„That is not to say that antibody-based tests are not useful. On the contrary, antibody-based tests have proven to be crucial in linking clusters of infection, by detecting people who were infected but discovered too late to test positive via RT-PCR. As RT-PCR looks for virus RNA, it will only give a positive test result if there is an ongoing infection. On the other hand, antibodies can persist for months or years, allowing tests to identify anyone who has ever been infected.”

A to, it is important how the specimen are being collected. They state it is best to use both PCR and serological tests simultaneously.

„IgG/IgM serological tests offer some advantages over RT-qPCR. Firstly, serological tests detect human antibodies (proteins belonging to the immunoglobulin class) which are known to be much more stable than viral RNA. As a result, IgM/IgG serological specimens are less sensitive to spoilage during collection, transport, storage and testing than RT-qPCR specimens. Secondly, because antibodies are typically uniformly distributed in the blood, serological specimens have much less variations than nasopharyngeal viral RNA specimens […]. Thirdly, unlike RT-qPCR, serological tests can detect past infection […]”

„IgM/IgG serological tests also have some limitations, mainly related to the slow pace of the human antibody response to SARS-CoV-2. Although, several studies are still on-going, SARS-CoV-2 antibodies may not be detectable before 3 days after onset of symptoms (or at least 7 to 10 days after infection).”

„While IgM/IgG serological tests alone may not be enough to diagnose COVID-19, they can be a valuable diagnostic tool when combined with RT-qPCR […]. In addition, because of their scalability, serological assays can be used in large-scale, whole-population, testing to assess the overall immune response to the virus and identify asymptomatic carriers of the virus. Indeed, 20-80% of COVID-19 cases are estimated to be asymptomatic.”

How can the results of a rapid test and a PCR test be compared?

A summarizes the possible results in a clear and concise way:

Test results
Clinical Significance
+ - - Patient may be in the window period of infection. [When the rapid tests cannot detect any antibodies.
+ + - Patient may be in the early stage of infection.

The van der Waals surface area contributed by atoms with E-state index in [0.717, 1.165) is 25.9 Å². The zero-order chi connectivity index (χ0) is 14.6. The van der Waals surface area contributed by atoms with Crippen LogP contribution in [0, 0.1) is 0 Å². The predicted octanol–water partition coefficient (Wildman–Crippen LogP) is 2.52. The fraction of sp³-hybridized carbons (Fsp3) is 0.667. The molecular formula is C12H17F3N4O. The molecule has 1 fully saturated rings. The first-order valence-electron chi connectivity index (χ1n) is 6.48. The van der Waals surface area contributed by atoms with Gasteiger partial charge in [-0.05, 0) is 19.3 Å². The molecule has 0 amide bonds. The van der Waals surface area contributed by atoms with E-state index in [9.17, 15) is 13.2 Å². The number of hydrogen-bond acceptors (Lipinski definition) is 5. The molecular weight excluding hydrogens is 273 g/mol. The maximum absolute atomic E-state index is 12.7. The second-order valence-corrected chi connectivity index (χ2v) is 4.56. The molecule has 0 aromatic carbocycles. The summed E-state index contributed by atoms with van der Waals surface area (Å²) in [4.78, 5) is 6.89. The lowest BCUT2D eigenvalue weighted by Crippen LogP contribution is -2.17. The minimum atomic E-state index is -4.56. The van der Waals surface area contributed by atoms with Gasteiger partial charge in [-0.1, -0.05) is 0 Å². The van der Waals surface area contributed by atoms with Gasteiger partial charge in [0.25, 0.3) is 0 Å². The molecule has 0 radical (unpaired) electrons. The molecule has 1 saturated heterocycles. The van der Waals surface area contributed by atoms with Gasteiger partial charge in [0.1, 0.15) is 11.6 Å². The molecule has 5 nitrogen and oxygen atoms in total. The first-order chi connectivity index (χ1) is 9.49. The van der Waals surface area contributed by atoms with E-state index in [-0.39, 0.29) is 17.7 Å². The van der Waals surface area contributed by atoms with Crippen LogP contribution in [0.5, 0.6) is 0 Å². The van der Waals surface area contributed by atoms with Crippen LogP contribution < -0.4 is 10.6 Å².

+ + + Patient may be in the active [middle] phase of infection.
+ - + Patient may be in the late or recurrent stage of infection.
- + - Patient may be in the early stage of infection. RT-qPCR result may be false-negative.
- - + Patient may have had a past infection, and has recovered.
- + + Patient may be in the recovery stage of an infection, or RT-qPCR result may be false-negative.

It is said on the Internet that more often than not, positive results of a rapid test belong to people who are not infected at all!

It is true, in itself. However, for explaining this phenomenon a couple of concepts need to be explained. (In this section, we ignore the fact that rapid tests detect two kind of antibodies, for better understanding.)

The reliability of a test can be described with two different values. Sensitivity shows with what percentage a test can detect the event we search for (in our case, the antibody produced to SARS-CoV-2). Specificity shows what the chance is that the ground of a positive result is the event we search for (the antibody is actually present in the body and it is being produced because of the virus; again, in percentage form).

We need another concept, too. Prevalence gives us how many people have been infected in a certain area (e.g. a city or a country).

In the following example, imagine that a test works with 90% specificity and sensitivity, and the prevalence is 2%.

Using these data, if we examine a random sample of 1,000 people, there will be 20 infected persons, on average. 18 persons will be detected by the rapid test (2 of them will not – sensitivity is 90% - these 2 results are called false negatives). There are, on the other hand, 980 people who are not infected. The test will confirm the lack of the infection in 882 cases – but will give in 98 cases a positive result for healthy people, too (specificity is 90% – when the result shows infection by mistake, it is called false positive). Thus, the chance that a positive result belongs to an infected person is the following: 18(18+98)×100%, which is merely 15.52%. This value is called positive predictive value, counted by dividing the true positive cases with the sum of the true and false positive cases (multiplied by 100%).

The test will give a negative result for the 90% of the non-infected people, which is 882, plus for 2 of the infected ones. The chance that a negative value means the actual lack of infection is called negative predictive value. In our example, it is 884/(884+2)×100% - 99.77% (the true negatives divided by the sum of the true and false negatives, multiplied by 100%).